Tuesday, January 24, 2006

"An Impossibility" William Robertson Smith VII

Principal Rainy of Edinburgh, the uncrowned archbishop of the Free Church was the one man Robertson Smith could not afford to antagonise. But in 1878, in a series of Lectures on The Bible and Criticism at the English Presbyterian College, Rainy let it be known that his support could not be relied upon. He let it be known that, if Robertson Smith and his friends thought that the mere name of 'Critic' confered upon its bearer an authority of almost Papal quality, Robert Rainy did not.

The words of critics, Rainy warned his audience, were to be weighed with caution. "It is very safe to wait," he told them; but it is very dangerous "to open our mouths very wide for the purpose of swallowing critical theories that happen to have been plausibly proposed and to be floating about in the air" (P. 87). Was Rainy implying that he thought Robertson Smith and his friends had very wide mouths indeed, and very uncritical appetites. "It seems not to ask too much to ask that such an opinion [as puts a strain on the faith of ordinary Christians] shall be propounded, not dogmatically, but problematically," Rainy pleaded (P. 185). To counter the objection that criticism had to be free and unfettered, Rainy replied:
"I do not think that the interests of truth will be prejudiced, nor yet the candour and frankness of our own minds, by recognising a certain responsibility towards that great mass of Christian view and feeling, which certainly is not all equally enlightened, but still, has in it elements of truth and goodness, not so adequately represented in any individual mind, however pious or however able." (P. 186)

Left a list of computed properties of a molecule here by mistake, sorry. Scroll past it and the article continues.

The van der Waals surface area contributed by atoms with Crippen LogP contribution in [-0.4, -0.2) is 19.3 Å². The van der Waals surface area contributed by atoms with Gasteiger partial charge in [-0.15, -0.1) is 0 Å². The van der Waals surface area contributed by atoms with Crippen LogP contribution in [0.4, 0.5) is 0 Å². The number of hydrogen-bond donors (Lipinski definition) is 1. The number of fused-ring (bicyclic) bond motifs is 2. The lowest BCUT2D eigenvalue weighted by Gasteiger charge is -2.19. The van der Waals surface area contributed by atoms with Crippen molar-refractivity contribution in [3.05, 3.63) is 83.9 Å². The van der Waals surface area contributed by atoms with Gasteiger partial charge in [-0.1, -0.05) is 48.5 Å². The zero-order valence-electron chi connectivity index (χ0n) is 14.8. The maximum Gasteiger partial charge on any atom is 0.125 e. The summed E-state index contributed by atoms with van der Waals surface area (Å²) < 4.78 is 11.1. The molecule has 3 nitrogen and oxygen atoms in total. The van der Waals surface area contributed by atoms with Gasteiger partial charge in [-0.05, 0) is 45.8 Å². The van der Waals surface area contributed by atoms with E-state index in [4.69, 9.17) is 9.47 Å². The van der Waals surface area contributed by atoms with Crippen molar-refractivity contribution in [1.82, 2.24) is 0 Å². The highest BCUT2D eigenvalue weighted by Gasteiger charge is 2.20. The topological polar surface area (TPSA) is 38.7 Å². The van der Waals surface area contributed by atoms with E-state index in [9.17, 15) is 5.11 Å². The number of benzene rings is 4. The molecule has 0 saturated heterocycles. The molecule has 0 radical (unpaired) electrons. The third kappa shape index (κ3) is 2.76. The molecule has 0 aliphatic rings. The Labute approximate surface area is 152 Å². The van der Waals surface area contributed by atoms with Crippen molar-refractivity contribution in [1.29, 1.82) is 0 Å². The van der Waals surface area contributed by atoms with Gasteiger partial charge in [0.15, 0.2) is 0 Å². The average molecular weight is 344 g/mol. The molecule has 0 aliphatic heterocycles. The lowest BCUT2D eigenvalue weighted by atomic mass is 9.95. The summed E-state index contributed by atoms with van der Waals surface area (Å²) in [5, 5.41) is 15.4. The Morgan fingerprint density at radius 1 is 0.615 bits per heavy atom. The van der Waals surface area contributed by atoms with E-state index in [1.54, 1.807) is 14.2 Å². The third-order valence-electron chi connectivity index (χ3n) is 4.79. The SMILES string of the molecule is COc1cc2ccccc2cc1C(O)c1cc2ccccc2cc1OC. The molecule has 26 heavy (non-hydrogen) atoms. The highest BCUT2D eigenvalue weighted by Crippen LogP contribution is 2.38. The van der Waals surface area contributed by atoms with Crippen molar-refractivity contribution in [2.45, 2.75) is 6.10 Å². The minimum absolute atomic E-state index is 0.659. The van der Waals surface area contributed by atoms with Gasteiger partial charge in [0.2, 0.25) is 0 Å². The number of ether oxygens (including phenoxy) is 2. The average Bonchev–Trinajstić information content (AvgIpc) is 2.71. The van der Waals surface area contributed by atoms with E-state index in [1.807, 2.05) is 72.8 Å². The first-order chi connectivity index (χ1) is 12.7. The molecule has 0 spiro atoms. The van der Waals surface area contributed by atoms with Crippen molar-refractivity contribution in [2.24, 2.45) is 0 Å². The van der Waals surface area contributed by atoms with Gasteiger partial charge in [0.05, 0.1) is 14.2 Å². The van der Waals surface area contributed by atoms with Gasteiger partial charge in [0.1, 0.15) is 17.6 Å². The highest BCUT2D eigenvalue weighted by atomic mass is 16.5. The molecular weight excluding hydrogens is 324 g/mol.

The danger was in fact that critics, isolated from the general mass of believers, would suffer by this isolation. They would benefit enormously from taking into account the common folk, whom Rainy had dealt with in his years in the pastorate: "I think criticism, even as carried on by believing men, needs an influence arising from the point of view of those who represent simply the interests of the common faith." (P. 28). That this is a direct reference to Robertson Smith is suggested by a letter that Rainy had written earlier to Dr. Laidlaw, a member of the Aberdeen Free Presbytery, concerning the Robertson Smith case:

"The root of the whole mischief appears to me to be an absence of regard for the conditions under which believing men who have not much scholarship, including ministers, maintain their faith in the Word of God... the disregard of this appears to me... to amount to contempt. Where this is so, scholarship wants a steadying influence. Personal faith is not enough as a steadying influence." (Quoted in P. Carnegie Simpson, The Life of Principal Rainy, [London, Hodder and Stoughton, 1909, 2 Volumes] Vol. i. P. 329).

Rainy, as was his wont, did not commit himself to either side in the Robertson Smith case. If he stated his belief in the unity of Isaiah, he also criticized the harsh and censorious spirit in which many conservatives spoke of Biblical Criticism. But Rainy made it quite clear that he was not prepared to shelter Robertson Smith if he made himself troublesome.

And Robertson Smith DID make himself troublesome, as we shall see next time.

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1 Comments:

Blogger steve said...

"And why isn't Free St. George's on the list?"

Uh-oh! Awkward question time!

Answer: had I included you in my parody of the Turkoman's questionnaire, it would have been like hanging a Raphael in a gallery of Andy Warhols!

8:35 p.m.  

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